Improving Latency and Broadening Audio Horizons With LE Audio

LE Audio is the next generation of audio performance. Improving lives and audio experiences, it’s no surprise big tech companies love it Sony Corporation chooses LE Audio for their wireless audio needs.

I recently spoke with Sony’s Masahiko Seki about the challenges LE Audio is solving, how LE Audio will impact our lives in the near future, and the upcoming changes to look forward to in the wireless audio market.

Q&A with Masahiko Seki from Sony

What was the reason for your participation in the LE Audio working group?

Sony has been involved for some time in the Bluetooth Special Interest Group (SIG), particularly the Audio, Automotive, and Telephony Working Group (ATAWG) in connection with the development of audio-related specifications. Discussions were already underway to develop LE Audio streaming specifications for hearing aids, but as it could replace A2DP, we at Sony decided to use it for applications other than hearing aids to improve audio experiences and convenience. In 2017, we submitted a new work proposal – LE High Quality Audio – to the Bluetooth SIG, which initiated discussions in the ATAWG. Those discussions led to the development of the Telephony and Media Audio Profile (TMAP), one of the LE Audio specifications.

What wireless audio challenges will LE Audio address?

The biggest is streaming latency, which helps LE Audio improve. A2DP is an asynchronous transmission profile that uses ACL transport, which requires a lot of buffers and can cause some delay. This results in a delay between picture and sound that must be remedied by slowing down video or some other mechanism. This also makes A2DP unsuitable for interactive use such as video games. LE Audio uses LE Isochronous Channels, a feature introduced in bluetooth® Core Specification version 5.2 enabling time-synchronized audio streaming. As a result, fewer buffers are needed and delays are shorter. This allows for audio streaming better suited for movies, video games, etc.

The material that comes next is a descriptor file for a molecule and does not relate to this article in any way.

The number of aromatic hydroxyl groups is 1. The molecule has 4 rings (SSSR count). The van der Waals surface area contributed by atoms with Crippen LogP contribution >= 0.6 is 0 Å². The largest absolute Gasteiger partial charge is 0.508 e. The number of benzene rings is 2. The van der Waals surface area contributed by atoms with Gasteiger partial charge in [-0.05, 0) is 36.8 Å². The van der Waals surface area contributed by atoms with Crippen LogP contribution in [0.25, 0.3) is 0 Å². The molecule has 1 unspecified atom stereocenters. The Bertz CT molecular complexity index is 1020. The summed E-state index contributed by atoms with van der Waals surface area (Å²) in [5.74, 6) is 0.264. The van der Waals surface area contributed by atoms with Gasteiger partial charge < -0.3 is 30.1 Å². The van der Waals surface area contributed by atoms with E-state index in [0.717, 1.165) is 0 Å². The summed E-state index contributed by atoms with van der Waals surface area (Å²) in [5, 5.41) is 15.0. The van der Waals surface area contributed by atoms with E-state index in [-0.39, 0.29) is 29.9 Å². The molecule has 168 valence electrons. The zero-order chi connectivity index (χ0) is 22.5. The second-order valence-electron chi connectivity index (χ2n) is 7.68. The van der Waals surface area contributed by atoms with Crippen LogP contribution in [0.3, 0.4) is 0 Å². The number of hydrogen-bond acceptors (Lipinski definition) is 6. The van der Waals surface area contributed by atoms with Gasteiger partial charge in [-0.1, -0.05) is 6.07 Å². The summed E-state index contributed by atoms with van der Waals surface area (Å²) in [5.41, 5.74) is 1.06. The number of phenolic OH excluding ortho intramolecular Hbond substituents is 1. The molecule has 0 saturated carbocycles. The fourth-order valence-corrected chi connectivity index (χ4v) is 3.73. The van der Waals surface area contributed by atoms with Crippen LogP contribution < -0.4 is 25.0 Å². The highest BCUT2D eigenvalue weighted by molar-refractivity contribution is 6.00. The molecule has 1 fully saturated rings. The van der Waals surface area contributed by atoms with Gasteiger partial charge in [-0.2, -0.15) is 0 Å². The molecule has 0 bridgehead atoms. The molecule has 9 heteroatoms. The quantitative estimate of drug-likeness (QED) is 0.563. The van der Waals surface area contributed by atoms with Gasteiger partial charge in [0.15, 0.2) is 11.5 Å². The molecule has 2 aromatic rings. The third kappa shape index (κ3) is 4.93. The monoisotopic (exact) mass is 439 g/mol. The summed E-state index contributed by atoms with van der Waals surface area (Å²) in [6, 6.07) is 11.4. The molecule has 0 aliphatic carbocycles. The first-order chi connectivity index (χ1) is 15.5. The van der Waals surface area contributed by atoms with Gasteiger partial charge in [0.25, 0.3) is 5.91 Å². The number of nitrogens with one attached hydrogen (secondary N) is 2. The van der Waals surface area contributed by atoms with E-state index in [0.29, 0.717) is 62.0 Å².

LE Audio also supports Auracast™ broadcast audio, which is not supported by Bluetooth® Classic audio. This would enable the very first use cases, such as streaming audio from a single TV to multiple powered-on headphones for simultaneous listening by multiple people, or streaming announcements directly to any Bluetooth device, such as headsets within range at airports and other similar public places. places.

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